The story had it that the Gov and Premier had agreed to give 1,000 dollars to the charity of the winners choice upon completion of the best of seven series. Klein had even gone so far as to identify the Special Olympics as his charity of choice, one probably that would have met with the approval of Schwarzenegger had he won or even existed as it turns out.

The radio crew at the Bear in Edmonton came clean this afternoon, admitting that they had created and pulled off the hoax, the second time that the station has used a Schwarzenegger connection to pull of a hoax. They pretended to be Jean Chretien last year when they phoned the Governor elect to offer best wishes on his new job. Schwarzenegger chatted for a few minutes before realizing that he'd been had and hung up. Ralph lasted much longer and apparently never knew that he'd been had. Which may be bad news for the folks at the Bear, the Premier is a guy that probably can carry a grudge for a while, the Bear should be thankful that radio is controlled federally in Canada, but one guesses there won't be a lot of Alberta government ads on the air for a while.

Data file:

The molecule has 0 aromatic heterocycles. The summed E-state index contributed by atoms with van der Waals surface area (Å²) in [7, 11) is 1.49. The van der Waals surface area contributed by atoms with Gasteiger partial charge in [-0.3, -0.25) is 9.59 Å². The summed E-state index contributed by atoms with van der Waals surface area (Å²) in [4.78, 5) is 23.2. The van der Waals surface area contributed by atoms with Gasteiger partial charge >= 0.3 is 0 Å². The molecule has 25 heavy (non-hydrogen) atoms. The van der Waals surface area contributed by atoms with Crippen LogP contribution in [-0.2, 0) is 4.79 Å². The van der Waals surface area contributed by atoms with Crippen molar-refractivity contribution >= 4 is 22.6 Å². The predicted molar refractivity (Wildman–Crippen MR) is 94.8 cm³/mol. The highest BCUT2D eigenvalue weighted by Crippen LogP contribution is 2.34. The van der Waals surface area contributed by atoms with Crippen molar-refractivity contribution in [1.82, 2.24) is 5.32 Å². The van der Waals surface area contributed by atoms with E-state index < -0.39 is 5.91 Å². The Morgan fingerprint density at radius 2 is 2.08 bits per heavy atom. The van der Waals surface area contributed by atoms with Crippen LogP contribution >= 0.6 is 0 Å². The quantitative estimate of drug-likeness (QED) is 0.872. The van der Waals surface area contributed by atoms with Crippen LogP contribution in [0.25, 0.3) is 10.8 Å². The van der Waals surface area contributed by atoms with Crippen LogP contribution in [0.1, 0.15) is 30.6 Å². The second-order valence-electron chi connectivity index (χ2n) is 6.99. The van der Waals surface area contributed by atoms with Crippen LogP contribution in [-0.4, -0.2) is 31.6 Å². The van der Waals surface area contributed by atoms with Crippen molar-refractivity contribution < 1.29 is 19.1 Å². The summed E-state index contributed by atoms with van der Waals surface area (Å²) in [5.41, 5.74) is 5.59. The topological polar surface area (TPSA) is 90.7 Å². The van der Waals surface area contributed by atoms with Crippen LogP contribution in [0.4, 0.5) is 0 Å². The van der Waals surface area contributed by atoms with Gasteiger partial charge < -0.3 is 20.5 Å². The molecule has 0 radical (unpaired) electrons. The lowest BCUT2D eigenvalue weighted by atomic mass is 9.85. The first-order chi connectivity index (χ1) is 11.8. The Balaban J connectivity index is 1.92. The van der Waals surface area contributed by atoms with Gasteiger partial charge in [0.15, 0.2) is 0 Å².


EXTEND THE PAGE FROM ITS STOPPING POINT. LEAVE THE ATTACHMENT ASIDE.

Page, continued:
Feeling contrite they have cut a cheque for the Special Olympics. Maybe in the spirit of good humour and good sportsmanship the Premier and the Governor might even match the funds.

The above entry first appeared in my HockeyNation blog, for more items and links about hockey check it out.

Tuesday, May 11, 2004

They'll be baaachk

One can imagine a cigar chomping Arnie issuing his Knute Rockne speech to Ralphie yesterday, as the two leaders got together on the phone to talk a little puck.

California Governor Schwarzenegger challenged Alberta Premier Ralph Klein to a friendly wager as the Sharks and Flames prepared to take to the ice in game two of their best of seven series.